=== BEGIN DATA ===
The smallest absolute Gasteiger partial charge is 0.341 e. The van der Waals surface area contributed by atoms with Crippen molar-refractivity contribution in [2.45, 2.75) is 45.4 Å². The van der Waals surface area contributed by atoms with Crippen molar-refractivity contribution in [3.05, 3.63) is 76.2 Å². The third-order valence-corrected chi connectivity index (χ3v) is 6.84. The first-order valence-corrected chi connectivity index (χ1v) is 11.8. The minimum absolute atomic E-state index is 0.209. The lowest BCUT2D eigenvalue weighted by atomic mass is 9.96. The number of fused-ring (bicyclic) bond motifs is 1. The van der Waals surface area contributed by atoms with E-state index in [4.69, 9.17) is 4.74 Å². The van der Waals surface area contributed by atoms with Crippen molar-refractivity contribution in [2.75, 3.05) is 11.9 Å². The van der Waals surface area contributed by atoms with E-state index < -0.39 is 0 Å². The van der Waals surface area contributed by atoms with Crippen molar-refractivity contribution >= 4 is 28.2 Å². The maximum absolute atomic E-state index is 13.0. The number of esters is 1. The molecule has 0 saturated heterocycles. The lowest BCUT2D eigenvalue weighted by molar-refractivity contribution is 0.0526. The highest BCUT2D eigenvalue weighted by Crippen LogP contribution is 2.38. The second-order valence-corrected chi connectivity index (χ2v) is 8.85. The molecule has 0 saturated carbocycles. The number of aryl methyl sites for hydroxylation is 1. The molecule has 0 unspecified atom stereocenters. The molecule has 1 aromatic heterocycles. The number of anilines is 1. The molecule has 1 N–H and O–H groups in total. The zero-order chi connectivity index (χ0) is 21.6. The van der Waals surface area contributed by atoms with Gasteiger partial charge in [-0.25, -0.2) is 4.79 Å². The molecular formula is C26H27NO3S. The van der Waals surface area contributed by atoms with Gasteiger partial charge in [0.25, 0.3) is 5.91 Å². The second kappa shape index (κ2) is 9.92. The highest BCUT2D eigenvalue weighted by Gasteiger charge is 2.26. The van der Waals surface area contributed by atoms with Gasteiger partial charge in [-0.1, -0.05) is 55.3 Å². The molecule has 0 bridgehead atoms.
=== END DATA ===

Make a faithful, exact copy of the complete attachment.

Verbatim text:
The smallest absolute Gasteiger partial charge is 0.341 e. The van der Waals surface area contributed by atoms with Crippen molar-refractivity contribution in [2.45, 2.75) is 45.4 Å². The van der Waals surface area contributed by atoms with Crippen molar-refractivity contribution in [3.05, 3.63) is 76.2 Å². The third-order valence-corrected chi connectivity index (χ3v) is 6.84. The first-order valence-corrected chi connectivity index (χ1v) is 11.8. The minimum absolute atomic E-state index is 0.209. The lowest BCUT2D eigenvalue weighted by atomic mass is 9.96. The number of fused-ring (bicyclic) bond motifs is 1. The van der Waals surface area contributed by atoms with E-state index in [4.69, 9.17) is 4.74 Å². The van der Waals surface area contributed by atoms with Crippen molar-refractivity contribution in [2.75, 3.05) is 11.9 Å². The van der Waals surface area contributed by atoms with E-state index < -0.39 is 0 Å². The van der Waals surface area contributed by atoms with Crippen molar-refractivity contribution >= 4 is 28.2 Å². The maximum absolute atomic E-state index is 13.0. The number of esters is 1. The molecule has 0 saturated heterocycles. The lowest BCUT2D eigenvalue weighted by molar-refractivity contribution is 0.0526. The highest BCUT2D eigenvalue weighted by Crippen LogP contribution is 2.38. The second-order valence-corrected chi connectivity index (χ2v) is 8.85. The molecule has 0 saturated carbocycles. The number of aryl methyl sites for hydroxylation is 1. The molecule has 0 unspecified atom stereocenters. The molecule has 1 aromatic heterocycles. The number of anilines is 1. The molecule has 1 N–H and O–H groups in total. The zero-order chi connectivity index (χ0) is 21.6. The van der Waals surface area contributed by atoms with Gasteiger partial charge in [-0.25, -0.2) is 4.79 Å². The molecular formula is C26H27NO3S. The van der Waals surface area contributed by atoms with Gasteiger partial charge in [0.25, 0.3) is 5.91 Å². The second kappa shape index (κ2) is 9.92. The highest BCUT2D eigenvalue weighted by Gasteiger charge is 2.26. The van der Waals surface area contributed by atoms with Gasteiger partial charge in [-0.1, -0.05) is 55.3 Å². The molecule has 0 bridgehead atoms.